All my books are made up of other books. They're all deeply structured on other fiction, because I was a student in fiction and I didn't have much actual living to draw on. I suspect a lot of other people's novels are like that, too, though they might be slower to talk about it.
It's difficult to tell the truth about how a book begins. The truth, as far as it can be presented to other people, is either wholly banal or too intimate.
As far as I'm concerned, if you want to find out about the last day of WWII or the roots of the Indian Mutiny, get thee to a books catalogue.
I have an ambition to write a great book, but that's really a competition with myself. I've noticed that a lot of young writers, people in all media, want to be famous but they don't really want to do anything. I can't think of anything less worth striving for than fame.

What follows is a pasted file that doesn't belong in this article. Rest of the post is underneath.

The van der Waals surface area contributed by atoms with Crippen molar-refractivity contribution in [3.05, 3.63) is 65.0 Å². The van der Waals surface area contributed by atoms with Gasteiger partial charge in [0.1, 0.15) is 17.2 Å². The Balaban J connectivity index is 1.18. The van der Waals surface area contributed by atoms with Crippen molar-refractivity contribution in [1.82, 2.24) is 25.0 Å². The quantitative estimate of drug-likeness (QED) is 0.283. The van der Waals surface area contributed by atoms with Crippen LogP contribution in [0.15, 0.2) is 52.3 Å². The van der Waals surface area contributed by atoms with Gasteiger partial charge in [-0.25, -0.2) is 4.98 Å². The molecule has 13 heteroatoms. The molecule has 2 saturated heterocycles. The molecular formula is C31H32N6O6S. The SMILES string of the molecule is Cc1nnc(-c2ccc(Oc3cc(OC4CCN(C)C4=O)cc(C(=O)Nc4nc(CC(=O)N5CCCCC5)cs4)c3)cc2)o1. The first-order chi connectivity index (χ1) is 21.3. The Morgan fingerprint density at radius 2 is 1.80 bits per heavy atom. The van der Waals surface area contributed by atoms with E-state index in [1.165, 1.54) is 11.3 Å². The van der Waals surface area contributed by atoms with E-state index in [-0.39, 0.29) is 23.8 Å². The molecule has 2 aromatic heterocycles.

Cambridge was a joy. Tediously. People reading books in a posh place. It was my fantasy. I loved it. I miss it still.
First rule of writing: When still a child, make sure you read a lot of books. Spend more time doing this than anything else.
I don't keep any copies of my books in the house - they go to my mum's flat. I don't like them around.
I like books that don't give you an easy ride. I like the feeling of discomfort. The sense of being implicated.
I like books that expose me to people unlike me and books that do battle against caricature or simplification. That, to me, is the heroic in fiction.
If you're going to write a good book, you have to make mistakes and you have to not be so cautious all the time.
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